10/28/2009

i love this:

Grandma reaches final destination in Heaven
Aug. 23, 2007
By Will E Sanders
Staff Writer

I've made wisecracks my whole life. I made them when I was feeling up. And I've made them when
I was feeling down. But the downfall of making wisecracks is, if you make enough of them over
time, people stop taking you seriously. Ten minutes ago, I found out my grandma has cancer; a
rare, painful kind that ultimately will end her life in no more than two years.

I wrote that July 17 for a column I began but didn't finish. It wasn't because it was too
emotional a topic to tackle; it was. And as I sit here a month and three days later at 4 a.m.,
it still is. My grandmother, Betty Jane Shroyer, 83, died five hours ago. I won't begin to
diagnose how I feel or my current state of mind. We all know what it's like.

She was the only person that called me "Willie" and got away with it, saying it in this tone
that parents reserve for mischievous children. I always showed off for her, too, trying to make
her giggle with a dirty joke or two that inevitably resulted in her calling me a "goofball."

She never cursed - at least that I heard - and whenever the situation arose when she might be
spurred into cussing, she'd always say "Ju-das Priest." She had trouble saying the
words "Cincinnati" (Sin-sah-na-da), "jalapeño" (jal-la-pino) and "chimney" (chim-el-ly), and I
never let her live it down. She hated any story I told her that began, "The other day I was on
the roof of my house ..."

She made me laugh so hard once in her backyard under her apple tree when I was 10 years old or
so. I asked her, "Grandma, I never heard you pass gas before. Can grandmas do that?" As if God
had ordered her to do it, my grandmother did it right there on the spot, grinning at me with
this look of surprise.

Humans have a way of remembering the most insignificant circumstances about a person when they
perish. In this occasion, I can't help but think back to the day when my grandmother,
underneath her apple tree with gnarled limbs, proved me wrong. But she spent the better part of
her life proving people wrong, including doctors.

In 1962, back before chemotherapy and during the time of radiation therapy, Grandma beat breast
cancer despite medical forecasts. As recently as last week, she told me, "God gave me 42 years
I never expected to have." She had no regrets. Two months ago, I asked Grandma if she was
afraid to die. She said that she was. But then I asked Grandma, the longest serving member of
her church, if she believed she would go to Heaven and Grandpa would be there waiting for
her. "Yes," she said.

As I sit here in this dark room sporadically drinking lukewarm tap water, that image eases the
suffering. But it does not vanquish it. For that, I have only time.

One of the biggest regrets in my life was refusing to spend the night at Grandma and Grandpa's
house a few nights before my grandpa suffered a stroke. Grandpa said he really wanted me to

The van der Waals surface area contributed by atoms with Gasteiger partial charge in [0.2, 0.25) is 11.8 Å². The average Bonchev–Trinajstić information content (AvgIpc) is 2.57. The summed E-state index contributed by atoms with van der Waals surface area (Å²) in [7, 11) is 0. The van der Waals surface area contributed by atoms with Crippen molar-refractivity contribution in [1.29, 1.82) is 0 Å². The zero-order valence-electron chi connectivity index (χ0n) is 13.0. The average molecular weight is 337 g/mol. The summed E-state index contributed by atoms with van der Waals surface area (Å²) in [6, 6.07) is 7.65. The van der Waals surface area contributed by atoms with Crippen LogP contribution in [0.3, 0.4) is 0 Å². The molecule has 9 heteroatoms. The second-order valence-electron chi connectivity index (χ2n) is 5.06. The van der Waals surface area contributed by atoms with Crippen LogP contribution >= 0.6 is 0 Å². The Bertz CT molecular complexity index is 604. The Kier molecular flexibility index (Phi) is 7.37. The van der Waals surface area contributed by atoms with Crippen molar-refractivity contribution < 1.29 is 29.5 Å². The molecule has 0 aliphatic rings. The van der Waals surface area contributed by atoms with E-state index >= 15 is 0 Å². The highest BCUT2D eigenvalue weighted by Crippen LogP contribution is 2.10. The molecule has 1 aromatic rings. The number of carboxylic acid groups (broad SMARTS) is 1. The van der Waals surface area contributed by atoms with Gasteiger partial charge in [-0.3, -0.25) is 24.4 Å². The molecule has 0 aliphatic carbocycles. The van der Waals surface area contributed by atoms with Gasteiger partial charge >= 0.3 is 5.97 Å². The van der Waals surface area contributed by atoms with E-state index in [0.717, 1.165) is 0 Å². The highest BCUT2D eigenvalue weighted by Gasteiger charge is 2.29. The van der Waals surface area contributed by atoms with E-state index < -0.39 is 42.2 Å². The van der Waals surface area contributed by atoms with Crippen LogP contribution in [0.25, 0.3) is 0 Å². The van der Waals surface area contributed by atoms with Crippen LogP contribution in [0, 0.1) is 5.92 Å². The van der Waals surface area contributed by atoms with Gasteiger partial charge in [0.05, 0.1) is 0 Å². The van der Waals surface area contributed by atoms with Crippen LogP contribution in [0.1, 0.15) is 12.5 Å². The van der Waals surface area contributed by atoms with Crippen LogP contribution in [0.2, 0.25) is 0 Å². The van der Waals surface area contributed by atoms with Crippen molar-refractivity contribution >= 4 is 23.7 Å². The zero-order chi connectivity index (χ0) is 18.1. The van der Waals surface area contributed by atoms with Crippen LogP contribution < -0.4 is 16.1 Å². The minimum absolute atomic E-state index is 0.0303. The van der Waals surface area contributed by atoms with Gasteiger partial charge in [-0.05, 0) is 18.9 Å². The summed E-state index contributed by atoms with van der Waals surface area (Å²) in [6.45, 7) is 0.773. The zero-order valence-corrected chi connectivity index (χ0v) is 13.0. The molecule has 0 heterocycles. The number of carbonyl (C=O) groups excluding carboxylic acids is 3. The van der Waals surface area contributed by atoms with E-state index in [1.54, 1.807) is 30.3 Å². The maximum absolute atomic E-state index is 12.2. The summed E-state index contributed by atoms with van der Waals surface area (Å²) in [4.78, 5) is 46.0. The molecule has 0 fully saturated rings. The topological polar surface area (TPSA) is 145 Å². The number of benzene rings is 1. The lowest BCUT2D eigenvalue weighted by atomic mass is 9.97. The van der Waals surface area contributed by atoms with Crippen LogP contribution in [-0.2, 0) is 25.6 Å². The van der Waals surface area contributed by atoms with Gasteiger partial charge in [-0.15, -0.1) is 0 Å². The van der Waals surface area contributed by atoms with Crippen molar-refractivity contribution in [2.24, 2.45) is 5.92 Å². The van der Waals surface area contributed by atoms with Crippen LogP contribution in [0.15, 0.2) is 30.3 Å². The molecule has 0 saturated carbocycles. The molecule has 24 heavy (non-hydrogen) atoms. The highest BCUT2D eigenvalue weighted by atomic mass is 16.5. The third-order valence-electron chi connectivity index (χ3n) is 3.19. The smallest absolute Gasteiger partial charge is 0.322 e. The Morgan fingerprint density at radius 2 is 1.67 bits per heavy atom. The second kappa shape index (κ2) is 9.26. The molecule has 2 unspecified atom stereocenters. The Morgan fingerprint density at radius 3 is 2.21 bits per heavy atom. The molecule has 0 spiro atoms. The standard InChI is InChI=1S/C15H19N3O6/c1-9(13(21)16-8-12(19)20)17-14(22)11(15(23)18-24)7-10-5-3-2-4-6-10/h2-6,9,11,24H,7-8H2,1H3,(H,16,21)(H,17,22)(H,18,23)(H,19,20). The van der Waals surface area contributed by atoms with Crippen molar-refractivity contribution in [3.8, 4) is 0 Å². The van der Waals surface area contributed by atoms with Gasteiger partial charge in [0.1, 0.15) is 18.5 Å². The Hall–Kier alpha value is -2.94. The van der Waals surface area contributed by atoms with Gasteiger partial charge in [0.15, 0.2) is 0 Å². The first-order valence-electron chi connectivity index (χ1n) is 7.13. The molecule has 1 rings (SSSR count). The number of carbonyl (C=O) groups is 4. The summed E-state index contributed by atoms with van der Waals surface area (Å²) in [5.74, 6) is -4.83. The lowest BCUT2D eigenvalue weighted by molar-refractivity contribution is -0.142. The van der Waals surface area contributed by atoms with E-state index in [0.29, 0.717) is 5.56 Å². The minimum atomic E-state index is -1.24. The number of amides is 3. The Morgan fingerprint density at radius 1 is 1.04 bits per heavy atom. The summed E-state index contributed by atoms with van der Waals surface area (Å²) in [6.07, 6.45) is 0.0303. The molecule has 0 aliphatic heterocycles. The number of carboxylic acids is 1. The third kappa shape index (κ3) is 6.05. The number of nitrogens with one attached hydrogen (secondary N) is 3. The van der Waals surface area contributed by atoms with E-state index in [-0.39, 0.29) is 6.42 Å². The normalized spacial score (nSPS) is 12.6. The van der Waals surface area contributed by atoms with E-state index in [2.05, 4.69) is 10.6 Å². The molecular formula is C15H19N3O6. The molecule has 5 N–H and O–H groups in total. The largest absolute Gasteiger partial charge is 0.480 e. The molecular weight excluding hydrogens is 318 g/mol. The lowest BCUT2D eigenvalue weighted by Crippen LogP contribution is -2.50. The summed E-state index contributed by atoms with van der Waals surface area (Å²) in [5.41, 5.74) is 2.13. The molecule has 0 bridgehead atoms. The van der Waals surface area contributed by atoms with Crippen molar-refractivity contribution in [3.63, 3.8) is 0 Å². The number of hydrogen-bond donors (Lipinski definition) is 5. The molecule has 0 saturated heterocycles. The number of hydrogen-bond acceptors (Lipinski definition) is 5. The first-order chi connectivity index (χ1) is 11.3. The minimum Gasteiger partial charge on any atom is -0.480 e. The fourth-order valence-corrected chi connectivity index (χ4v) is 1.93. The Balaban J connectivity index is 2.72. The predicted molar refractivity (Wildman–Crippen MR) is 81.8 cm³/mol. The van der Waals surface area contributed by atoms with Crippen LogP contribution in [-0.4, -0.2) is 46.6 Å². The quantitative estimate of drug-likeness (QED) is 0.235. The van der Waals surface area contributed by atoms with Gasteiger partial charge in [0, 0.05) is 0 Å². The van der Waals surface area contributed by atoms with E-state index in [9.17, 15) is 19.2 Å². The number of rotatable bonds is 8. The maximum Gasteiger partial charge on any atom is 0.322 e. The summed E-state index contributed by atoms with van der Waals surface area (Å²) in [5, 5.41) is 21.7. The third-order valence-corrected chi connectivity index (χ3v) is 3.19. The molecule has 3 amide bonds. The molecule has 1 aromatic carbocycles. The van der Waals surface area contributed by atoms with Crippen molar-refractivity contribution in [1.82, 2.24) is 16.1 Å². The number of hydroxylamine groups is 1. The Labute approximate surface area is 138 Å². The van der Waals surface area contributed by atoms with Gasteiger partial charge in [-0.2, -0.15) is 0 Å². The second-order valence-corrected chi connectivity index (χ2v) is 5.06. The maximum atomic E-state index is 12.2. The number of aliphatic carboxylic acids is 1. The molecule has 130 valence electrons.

stay so I could play church hymns for him on the guitar, because I played guitar for the church
choir at the time. I declined. He was never the same after that. Lynn Oscar Shroyer died
shortly after that.

It was a hard way of learning that today's decisions have tomorrow's consequences. To this day,
when I find myself alone with only my dog Silas around and feeling the most lost in this world,
I strum the chords to church hymns.

Tragedy has a way of placing "concerns" into perspective. Five hours ago, I was obsessing
because the latch on the storm door wasn't working right. I thought it was the end of the
world. And now I know better. Suddenly, petty concerns like that disappear. Actual concerns
rise to the surface. My grandmother is dead.

Days leading up to her death, my older brother Dustin told me: "If you put a piece of paper in
front of me that guaranteed I'd live to be 83, that I would be able to watch all my children
grow up, and watch all my grandchildren grow up, I'd sign it." And so would I.

That's an interesting prospect, but life carries no such guarantees. My mother is filled with
heartache and agony over the loss of her mother. Grandma was her best friend. And while my
mother is a great mother, she was an even greater daughter.

There's an old Rand McNally globe Grandma had; it's sun-faded and out-of-date. A keen eye will
notice a vanishing black line that travels around the globe. The black line is from a marker
Grandma used more than 60 years ago over a three-year period, tracing the course of my
grandpa's three-year journey on an aircraft carrier during his service in World War II.

She waited three years without seeing my grandpa, her fiancé at the time. Over those years, all
she had to remind herself of Grandpa was an occasional letter from one corner of the Earth or
another. That, and a black marker. And a globe.

I keep thinking about that globe, but more specifically the vanishing line upon its entire
surface. The black line shows just how far love is willing to travel to find its true
destination.

Five hours ago, that dulling black line rose off of the surface of that faded globe and began
rising to Heaven. And there is where it shall stay for the rest of eternity.

2 comments:

http://mileinmine.blogspot.com said...

hey, there. 'member me? i'm thomas' wife. i'm going to send this last entry to a friend whose mama past away last year.
thomas told me about your mom. so sorry.
best wishes.
deena
and look at/subscribe to my blog when you get a chance.

kenzaloo said...

oh yes i member you!!! duhhhhh!!!!! i'll check out your blog for sure. thanks for looking at mine. my friend will wrote this article, it's beautiful right?! i love it so much!!! glad you're sharing it! xoxoxo